- 1 medium-large spaghetti squash ( or 2 small)
- 4 egg yolks
- 4 Tbsp. Rorie’s Grain Free Dough Mix for best outcome (or substitute with 1 tbsp. coconut flour + 3 almond flour)
Preparing Spaghetti Squash StrandsPreheat oven to 375°F. Slice spaghetti squash in half and scoop out the seeds. Place the cut squash face down on a cookie sheet lined with parchment paper. Bake for 35 minutes. After removing squash, leave it face down for an additional 5 minutes, then flip. Allow to cool completely before attempting to string the squash. If you try to string it when it is hot, it will become mushy. Do not refrigerate the squash before you string it.
To string the squash, run a fork through the flesh of the squash to create spaghetti-like strands.
For this recipe, you’ll need about 4 cups of strands.
Preparing WrapsPlace 2 cups of the cooled squash strings in a food processor fitted with an S blade. Pulse 2-3 times to break the strings into small chunks. Repeat with remaking squash. (You can skip this step – wraps will be more stringy, but they taste just as good.)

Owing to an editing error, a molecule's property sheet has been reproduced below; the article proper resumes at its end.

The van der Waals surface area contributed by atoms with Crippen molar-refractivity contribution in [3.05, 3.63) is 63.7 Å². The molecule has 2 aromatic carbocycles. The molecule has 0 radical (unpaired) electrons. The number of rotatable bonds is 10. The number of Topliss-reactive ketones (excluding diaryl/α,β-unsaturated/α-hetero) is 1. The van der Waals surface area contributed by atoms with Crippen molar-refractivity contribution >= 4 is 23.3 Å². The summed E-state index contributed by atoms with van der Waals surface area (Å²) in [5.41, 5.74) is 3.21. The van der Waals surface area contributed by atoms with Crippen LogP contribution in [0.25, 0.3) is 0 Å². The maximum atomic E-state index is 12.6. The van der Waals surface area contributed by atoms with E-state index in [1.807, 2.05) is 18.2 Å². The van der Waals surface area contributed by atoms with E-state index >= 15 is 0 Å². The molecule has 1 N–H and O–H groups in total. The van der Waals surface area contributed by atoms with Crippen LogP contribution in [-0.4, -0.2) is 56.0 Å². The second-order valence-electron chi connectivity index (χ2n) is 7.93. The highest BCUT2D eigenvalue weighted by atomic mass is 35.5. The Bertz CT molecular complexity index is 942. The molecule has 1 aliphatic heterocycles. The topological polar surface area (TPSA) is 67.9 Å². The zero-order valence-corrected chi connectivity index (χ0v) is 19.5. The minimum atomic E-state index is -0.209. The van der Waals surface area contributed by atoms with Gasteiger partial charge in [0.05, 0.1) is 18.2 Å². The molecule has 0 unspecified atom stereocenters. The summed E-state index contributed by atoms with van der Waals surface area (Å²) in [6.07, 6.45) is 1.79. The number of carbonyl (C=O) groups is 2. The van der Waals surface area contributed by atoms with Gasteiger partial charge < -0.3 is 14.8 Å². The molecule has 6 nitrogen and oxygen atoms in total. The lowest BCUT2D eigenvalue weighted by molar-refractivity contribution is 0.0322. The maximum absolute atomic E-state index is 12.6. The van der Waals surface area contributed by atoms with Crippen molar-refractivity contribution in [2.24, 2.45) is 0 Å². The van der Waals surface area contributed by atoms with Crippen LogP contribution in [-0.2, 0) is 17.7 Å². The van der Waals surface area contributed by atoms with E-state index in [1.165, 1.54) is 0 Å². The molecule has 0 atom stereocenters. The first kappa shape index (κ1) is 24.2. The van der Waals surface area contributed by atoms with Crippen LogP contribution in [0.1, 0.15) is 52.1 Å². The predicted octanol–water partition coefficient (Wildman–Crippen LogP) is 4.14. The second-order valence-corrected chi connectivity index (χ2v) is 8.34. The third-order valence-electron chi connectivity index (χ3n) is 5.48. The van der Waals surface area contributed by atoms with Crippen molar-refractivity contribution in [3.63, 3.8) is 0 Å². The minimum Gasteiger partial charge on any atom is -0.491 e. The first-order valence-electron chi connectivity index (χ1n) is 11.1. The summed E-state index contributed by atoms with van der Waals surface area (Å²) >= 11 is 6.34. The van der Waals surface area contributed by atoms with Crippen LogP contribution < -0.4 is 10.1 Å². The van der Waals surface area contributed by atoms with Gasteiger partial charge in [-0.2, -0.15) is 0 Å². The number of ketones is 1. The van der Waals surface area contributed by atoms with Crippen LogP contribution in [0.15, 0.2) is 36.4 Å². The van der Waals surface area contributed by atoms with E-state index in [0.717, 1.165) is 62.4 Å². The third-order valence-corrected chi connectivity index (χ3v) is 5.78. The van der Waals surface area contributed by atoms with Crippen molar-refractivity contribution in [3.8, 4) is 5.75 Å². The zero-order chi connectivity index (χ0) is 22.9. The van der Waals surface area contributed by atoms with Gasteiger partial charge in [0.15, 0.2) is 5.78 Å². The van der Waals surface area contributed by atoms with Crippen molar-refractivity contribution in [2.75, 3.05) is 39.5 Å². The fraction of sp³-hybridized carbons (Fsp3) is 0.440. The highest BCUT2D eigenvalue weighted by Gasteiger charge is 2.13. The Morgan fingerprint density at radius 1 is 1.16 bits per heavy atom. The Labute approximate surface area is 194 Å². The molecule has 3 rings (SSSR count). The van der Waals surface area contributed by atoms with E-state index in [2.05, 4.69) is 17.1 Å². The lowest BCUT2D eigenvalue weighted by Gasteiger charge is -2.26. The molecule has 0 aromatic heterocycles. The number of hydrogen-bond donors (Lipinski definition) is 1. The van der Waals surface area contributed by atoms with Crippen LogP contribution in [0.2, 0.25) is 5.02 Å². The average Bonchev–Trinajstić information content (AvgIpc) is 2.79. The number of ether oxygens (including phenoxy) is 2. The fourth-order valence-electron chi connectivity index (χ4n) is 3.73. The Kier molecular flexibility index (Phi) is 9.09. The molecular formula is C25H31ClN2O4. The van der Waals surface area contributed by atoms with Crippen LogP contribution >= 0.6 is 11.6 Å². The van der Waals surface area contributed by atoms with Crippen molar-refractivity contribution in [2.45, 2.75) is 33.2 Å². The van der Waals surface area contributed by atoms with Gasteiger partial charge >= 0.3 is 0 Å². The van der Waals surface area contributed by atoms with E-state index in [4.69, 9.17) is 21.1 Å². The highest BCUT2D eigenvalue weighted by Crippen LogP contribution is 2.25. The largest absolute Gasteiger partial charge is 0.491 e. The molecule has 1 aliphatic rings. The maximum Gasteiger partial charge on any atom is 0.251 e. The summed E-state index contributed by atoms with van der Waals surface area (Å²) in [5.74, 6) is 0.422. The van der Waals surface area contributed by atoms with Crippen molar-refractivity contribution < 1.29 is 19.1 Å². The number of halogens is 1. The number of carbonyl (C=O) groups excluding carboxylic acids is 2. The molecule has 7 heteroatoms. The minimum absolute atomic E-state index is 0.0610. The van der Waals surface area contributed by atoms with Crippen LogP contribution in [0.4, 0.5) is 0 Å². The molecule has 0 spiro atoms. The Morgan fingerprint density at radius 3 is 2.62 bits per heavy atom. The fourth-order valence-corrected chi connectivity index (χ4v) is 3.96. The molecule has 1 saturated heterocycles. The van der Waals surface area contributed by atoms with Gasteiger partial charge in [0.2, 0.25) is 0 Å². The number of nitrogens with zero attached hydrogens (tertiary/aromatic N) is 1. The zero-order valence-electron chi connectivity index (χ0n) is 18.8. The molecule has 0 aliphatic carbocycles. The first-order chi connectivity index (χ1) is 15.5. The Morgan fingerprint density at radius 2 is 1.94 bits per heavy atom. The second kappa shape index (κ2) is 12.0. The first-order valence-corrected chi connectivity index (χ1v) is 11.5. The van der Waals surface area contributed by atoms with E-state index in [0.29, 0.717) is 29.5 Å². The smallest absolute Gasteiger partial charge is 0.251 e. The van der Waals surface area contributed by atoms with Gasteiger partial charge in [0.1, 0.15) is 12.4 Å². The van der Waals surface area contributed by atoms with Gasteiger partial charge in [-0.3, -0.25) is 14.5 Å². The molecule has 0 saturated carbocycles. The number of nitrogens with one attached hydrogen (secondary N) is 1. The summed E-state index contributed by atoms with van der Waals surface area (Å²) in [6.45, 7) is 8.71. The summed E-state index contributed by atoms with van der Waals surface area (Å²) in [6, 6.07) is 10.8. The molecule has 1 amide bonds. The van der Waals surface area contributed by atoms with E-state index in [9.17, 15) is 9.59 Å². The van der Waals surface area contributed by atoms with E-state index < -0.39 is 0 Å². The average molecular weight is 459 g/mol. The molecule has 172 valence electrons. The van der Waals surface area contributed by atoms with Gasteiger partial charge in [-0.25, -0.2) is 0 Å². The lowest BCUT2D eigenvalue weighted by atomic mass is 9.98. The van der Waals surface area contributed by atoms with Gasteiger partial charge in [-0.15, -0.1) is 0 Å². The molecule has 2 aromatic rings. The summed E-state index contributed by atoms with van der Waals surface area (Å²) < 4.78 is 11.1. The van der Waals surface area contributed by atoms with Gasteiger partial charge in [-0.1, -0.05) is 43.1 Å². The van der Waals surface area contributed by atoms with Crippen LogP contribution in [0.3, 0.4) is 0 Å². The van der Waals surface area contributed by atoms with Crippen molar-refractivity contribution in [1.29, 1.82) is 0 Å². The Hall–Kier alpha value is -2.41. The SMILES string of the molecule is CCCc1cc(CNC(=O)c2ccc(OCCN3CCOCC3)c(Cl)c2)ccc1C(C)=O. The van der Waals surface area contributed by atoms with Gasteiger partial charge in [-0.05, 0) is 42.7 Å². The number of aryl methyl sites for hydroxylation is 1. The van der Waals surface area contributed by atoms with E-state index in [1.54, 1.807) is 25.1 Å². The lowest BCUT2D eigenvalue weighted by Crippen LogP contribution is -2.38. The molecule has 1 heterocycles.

Add grain free flour to the squash and mix well. Then add in the 4 egg yolks and mix until a sticky loose batter forms. Shape the "dough" into 4 nice size round balls.
Line 2 cookie sheets with parchment paper and spray with oil. Place balls of dough on top. Flatten the ball into flat circles. Do not attempt to make them too thin or your wraps will rip.
You will need to press and round the ends carefully a few times to create a nice circle. Alternatively you can lay the "dough" out over one full cookie she's and bake it as one long roll. I prefer the circles as I find they have a more firm well done texture. Bake at 375°F for 35-40 minutes. Remove from oven, allow to cool for 5 minutes, then flip over and bake an additional 5 minutes or to desired crispiness. Bake time depends on how thick your squash strings are. Allow to cool before filling or folding.
My favorite way to fill this wrap is with sliced turkey, avocado, lettuce and tomato. I’ve stuffed them with leftover meat balls and even used them as crusts for individual pizzas.